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stock of liquors and preserved provisions." | pense, taking half the gold obtained for their Their expenses at this "hotel," it should be remuneration. Many of the Americans emnamed, were eleven dollars a day, for man ployed Indians and others to work for them, and mule, exclusive of lodgings. They are, giving them half the produce of their labor, oddly enough, divided into four dollars for in addition to finding them provisions, which the man, and seven for the mule! barley would cost about a dollar a day. Rather being a dollar the quart, and grass a dollar poorly kept, either in quantity or quality, we the handful. should suppose they would be at this price, provisions of all kinds being "enormously dear." On their journey to the place, a little had cost them five dollars. Mr. Taylor and more than a bushel of wheat, for the mules, his friends were hospitably entertained by the miners; and were not little surprised at the "table in the wilderness," spread for them in the airy hotel we have mentioned. Jerked beef, (they had, en route, bought

"Our first move was for the river bottom. where a number of Americans, Sonorians, and Kanakas" (Sandwich Islanders,) "were at work in the hot sun. The bar as it was called, was nothing more or less than a level space at the junction of the river with a dry arroyo, or gulch," which winds for about eight miles among the hills."

The "gulch" denotes a mountain ravine of about six yards, for half a dollar) and bread a very abrupt character.

"It was hard and rocky, with no loose sand except such as had lodged between the large masses of stone, which must of course be thrown aside to get at the gold. The whole space, containing about four acres, appeared to have been turned over with great labor, and all the holes slanting down between the broken strata of slate to have been explored to the bottom. No spot could appear more unpromising to the inexperienced goldhunter. Yet the Sonorians, washing out the loose dust, or dirt, which they scraped up among the rocks, obtained from ten dollars to two ounces daily. The first party we saw had just succeeded in cutting a new channel for the shrunken waters of the Mokelumne, and were commencing operations on about twenty yards of the river bed, which they had laid bare. They were ten in number; and their only implements were shovels, a rude cradle for the top layer of earth, and flat wooden bowls for washing out the sands. Bap tiste took one of the bowls, which was full of sand, and in five minutes showed us a dozen grains of bright gold. The company had made in the forenoon about three pounds; we watched them at their work till the evening, when three pounds more were produced, making an average of seven ounces for each man. The gold was of the purest quality and most beautiful color. When I first saw the men carrying heavy stones in the sun, standing nearly waist-deep in water, and grubbing with their hands in the gravel and clay, there seemed to me little virtue in resisting the temptation to gold-digging; but when the shining particles were poured out lavishly from a tin basin, I confess there was a sudden itching in my fingers to seize the heaviest crowbar and the biggest shovel."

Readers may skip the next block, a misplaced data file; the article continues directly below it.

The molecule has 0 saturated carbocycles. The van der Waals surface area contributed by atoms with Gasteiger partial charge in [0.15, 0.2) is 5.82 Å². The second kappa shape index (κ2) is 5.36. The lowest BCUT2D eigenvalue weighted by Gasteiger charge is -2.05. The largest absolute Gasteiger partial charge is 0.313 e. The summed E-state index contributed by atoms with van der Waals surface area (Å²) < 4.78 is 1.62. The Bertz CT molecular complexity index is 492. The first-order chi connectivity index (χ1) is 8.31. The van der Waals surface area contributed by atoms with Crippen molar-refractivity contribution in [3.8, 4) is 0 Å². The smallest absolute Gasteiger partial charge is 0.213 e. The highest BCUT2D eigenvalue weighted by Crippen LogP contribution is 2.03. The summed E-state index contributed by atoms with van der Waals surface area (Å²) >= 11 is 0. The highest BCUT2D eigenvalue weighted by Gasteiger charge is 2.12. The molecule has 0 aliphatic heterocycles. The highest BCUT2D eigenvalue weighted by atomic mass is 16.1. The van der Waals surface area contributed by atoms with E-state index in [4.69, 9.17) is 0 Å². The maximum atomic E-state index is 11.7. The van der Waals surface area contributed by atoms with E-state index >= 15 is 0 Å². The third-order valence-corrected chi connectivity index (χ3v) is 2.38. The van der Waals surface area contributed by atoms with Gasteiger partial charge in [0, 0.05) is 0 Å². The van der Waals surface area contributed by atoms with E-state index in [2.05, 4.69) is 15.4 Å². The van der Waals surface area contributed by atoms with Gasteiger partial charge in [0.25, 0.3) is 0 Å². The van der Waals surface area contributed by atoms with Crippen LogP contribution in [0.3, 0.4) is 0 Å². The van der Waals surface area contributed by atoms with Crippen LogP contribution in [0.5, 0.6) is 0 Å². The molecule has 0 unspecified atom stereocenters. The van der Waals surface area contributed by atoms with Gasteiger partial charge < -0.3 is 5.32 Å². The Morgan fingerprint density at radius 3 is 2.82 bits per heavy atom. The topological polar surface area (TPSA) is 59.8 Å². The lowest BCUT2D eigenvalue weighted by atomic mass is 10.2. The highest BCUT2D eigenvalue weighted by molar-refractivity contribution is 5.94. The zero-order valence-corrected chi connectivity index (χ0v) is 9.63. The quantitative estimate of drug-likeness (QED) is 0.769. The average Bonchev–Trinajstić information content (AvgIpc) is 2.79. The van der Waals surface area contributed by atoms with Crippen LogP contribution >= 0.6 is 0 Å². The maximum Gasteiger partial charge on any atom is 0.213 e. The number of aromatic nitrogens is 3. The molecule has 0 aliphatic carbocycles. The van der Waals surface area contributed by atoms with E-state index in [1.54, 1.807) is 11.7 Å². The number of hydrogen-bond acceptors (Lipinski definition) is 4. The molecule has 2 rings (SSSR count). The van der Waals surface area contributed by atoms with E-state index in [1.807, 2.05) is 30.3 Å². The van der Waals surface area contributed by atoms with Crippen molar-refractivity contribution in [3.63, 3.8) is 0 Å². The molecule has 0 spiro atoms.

A company of thirty, further down the river, had cleared a hundred yards of its bed, and begun washing very successfully. But they quarrelled, "as most companies do;" and finally arranged with two of their number, to have all the work done at their ex

was the best they had expected: and, oh, omnipotent power of gold! they saw on the. table"

green corn, green peas, and beans, fresh oysters, roast turkey, Goshen butter, and excellent coffee. I will not pretend,' he adds, "to say what they cost, but I began to think the fable of Aladdin was nothing very remarkable after all. The genie will come-but the rubbing of the lamp! There is nothing so hard on the hands."

table;" and next morning found the party He slept that night soundly on the "dining at work, in the sunshine, with two hours' hard labor at baling out the water before they could begin to wash. Again: